• Another wonderful post! I never tire of reading your blog. Thank you for taking the time to allow us to be a part of your family! It really does take a village…

  • Thank you for this post, it was very refreshing to read. I just had a baby and I live in Dubai, away from my family and sometimes I feel that I miss the family warmth. I always share pictures and stories with them and it makes us feel closer.
    I love reading your blog, it makes me realize that someone somewhere is going through the same every day experiences and it helps πŸ™‚

  • My kids are 20 and 16 but I never get tired of coming home at the end of the day and cooking for the family. I even spend most of my week planning the big family meal on Sunday that we invite members of our “village” here in Houston.
    I am lucky because I truly do have a village (sister, brother-IL, & close friends) who were there for me when I was a single mom working and when I went through medical school. I was blessed with marrying an amazing man in my 4th year of med school and getting to help raise his son too, but I could never have accomplished my goals without my village and my daughter is a product of everyone in my village and I as so proud of the woman she has become.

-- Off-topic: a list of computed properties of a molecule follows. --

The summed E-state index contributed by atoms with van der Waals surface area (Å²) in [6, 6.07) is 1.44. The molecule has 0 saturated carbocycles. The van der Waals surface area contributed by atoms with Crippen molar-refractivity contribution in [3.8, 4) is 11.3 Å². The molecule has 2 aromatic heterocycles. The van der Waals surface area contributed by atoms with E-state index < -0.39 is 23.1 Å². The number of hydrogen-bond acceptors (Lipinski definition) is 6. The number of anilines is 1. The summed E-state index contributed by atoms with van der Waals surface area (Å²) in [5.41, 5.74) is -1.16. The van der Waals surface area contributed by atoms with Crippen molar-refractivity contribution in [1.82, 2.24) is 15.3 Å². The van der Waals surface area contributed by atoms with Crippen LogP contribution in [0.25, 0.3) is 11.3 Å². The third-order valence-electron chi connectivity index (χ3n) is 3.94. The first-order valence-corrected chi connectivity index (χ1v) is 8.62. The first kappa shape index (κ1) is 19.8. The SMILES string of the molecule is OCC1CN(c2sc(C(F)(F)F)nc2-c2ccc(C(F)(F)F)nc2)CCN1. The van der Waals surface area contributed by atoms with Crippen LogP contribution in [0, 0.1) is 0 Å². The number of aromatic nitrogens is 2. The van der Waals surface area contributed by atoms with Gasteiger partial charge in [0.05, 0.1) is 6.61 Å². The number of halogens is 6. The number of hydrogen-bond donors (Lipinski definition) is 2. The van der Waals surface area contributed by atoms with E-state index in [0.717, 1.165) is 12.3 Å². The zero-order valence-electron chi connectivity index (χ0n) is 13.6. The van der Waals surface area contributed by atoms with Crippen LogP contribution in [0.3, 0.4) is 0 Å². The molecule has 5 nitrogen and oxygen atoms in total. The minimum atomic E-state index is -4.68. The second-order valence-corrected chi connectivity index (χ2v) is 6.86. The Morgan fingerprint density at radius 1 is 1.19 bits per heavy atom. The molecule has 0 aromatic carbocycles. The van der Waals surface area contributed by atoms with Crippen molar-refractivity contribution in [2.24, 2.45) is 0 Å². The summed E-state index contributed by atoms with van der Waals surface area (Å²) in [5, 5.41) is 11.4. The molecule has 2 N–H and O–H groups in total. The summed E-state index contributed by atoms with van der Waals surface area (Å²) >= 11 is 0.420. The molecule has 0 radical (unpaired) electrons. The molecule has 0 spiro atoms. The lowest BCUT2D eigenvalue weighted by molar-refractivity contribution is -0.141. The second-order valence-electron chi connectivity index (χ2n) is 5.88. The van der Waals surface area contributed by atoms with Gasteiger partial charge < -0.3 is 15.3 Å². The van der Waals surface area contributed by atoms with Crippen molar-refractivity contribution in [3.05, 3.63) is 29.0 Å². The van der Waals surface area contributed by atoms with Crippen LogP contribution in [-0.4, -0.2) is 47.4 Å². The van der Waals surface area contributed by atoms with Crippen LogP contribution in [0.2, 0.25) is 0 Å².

If I could I’d ship you a big warm meal for your lovely family. Thanks for your posts.

  • OMG that picture of Evvie looking over your shoulder is the most precious thing I’ve ever seen. I agree we could all use more of a tribe in our lives. I’ts so important to have support in our friends and other mothers.

  • I absolutely love your photos and the way you share your life so transparently. im relocating with my husband and kids next month. I long for a tribe to join in my new city! But just knowing other moms are on this journey with me is so encouraging. πŸ™‚